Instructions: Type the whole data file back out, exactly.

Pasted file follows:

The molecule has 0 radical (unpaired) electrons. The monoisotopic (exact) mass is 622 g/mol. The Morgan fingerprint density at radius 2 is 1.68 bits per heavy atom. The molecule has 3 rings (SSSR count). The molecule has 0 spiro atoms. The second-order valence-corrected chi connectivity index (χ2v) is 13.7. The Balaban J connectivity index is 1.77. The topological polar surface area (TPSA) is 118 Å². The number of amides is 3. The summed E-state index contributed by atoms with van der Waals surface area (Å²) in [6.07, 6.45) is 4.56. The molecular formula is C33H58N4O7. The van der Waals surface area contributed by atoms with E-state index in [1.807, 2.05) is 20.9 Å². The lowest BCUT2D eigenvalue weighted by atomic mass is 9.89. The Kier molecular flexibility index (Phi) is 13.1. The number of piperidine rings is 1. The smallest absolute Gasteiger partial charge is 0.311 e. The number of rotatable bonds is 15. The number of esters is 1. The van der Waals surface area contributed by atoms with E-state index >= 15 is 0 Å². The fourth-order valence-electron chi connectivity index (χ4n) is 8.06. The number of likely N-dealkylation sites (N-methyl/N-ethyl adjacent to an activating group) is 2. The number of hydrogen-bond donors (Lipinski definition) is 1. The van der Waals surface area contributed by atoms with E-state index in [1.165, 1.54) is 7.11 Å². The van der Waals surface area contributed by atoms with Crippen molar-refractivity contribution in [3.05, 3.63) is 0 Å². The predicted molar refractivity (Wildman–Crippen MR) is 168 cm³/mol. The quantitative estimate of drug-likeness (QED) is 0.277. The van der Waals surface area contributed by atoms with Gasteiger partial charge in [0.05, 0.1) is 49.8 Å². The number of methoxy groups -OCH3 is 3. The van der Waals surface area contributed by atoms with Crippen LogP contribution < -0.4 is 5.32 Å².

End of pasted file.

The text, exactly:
The molecule has 0 radical (unpaired) electrons. The monoisotopic (exact) mass is 622 g/mol. The Morgan fingerprint density at radius 2 is 1.68 bits per heavy atom. The molecule has 3 rings (SSSR count). The molecule has 0 spiro atoms. The second-order valence-corrected chi connectivity index (χ2v) is 13.7. The Balaban J connectivity index is 1.77. The topological polar surface area (TPSA) is 118 Å². The number of amides is 3. The summed E-state index contributed by atoms with van der Waals surface area (Å²) in [6.07, 6.45) is 4.56. The molecular formula is C33H58N4O7. The van der Waals surface area contributed by atoms with E-state index in [1.807, 2.05) is 20.9 Å². The lowest BCUT2D eigenvalue weighted by atomic mass is 9.89. The Kier molecular flexibility index (Phi) is 13.1. The number of piperidine rings is 1. The smallest absolute Gasteiger partial charge is 0.311 e. The number of rotatable bonds is 15. The number of esters is 1. The van der Waals surface area contributed by atoms with E-state index >= 15 is 0 Å². The fourth-order valence-electron chi connectivity index (χ4n) is 8.06. The number of likely N-dealkylation sites (N-methyl/N-ethyl adjacent to an activating group) is 2. The number of hydrogen-bond donors (Lipinski definition) is 1. The van der Waals surface area contributed by atoms with E-state index in [1.165, 1.54) is 7.11 Å². The van der Waals surface area contributed by atoms with Crippen molar-refractivity contribution in [3.05, 3.63) is 0 Å². The predicted molar refractivity (Wildman–Crippen MR) is 168 cm³/mol. The quantitative estimate of drug-likeness (QED) is 0.277. The van der Waals surface area contributed by atoms with Gasteiger partial charge in [0.05, 0.1) is 49.8 Å². The number of methoxy groups -OCH3 is 3. The van der Waals surface area contributed by atoms with Crippen LogP contribution < -0.4 is 5.32 Å².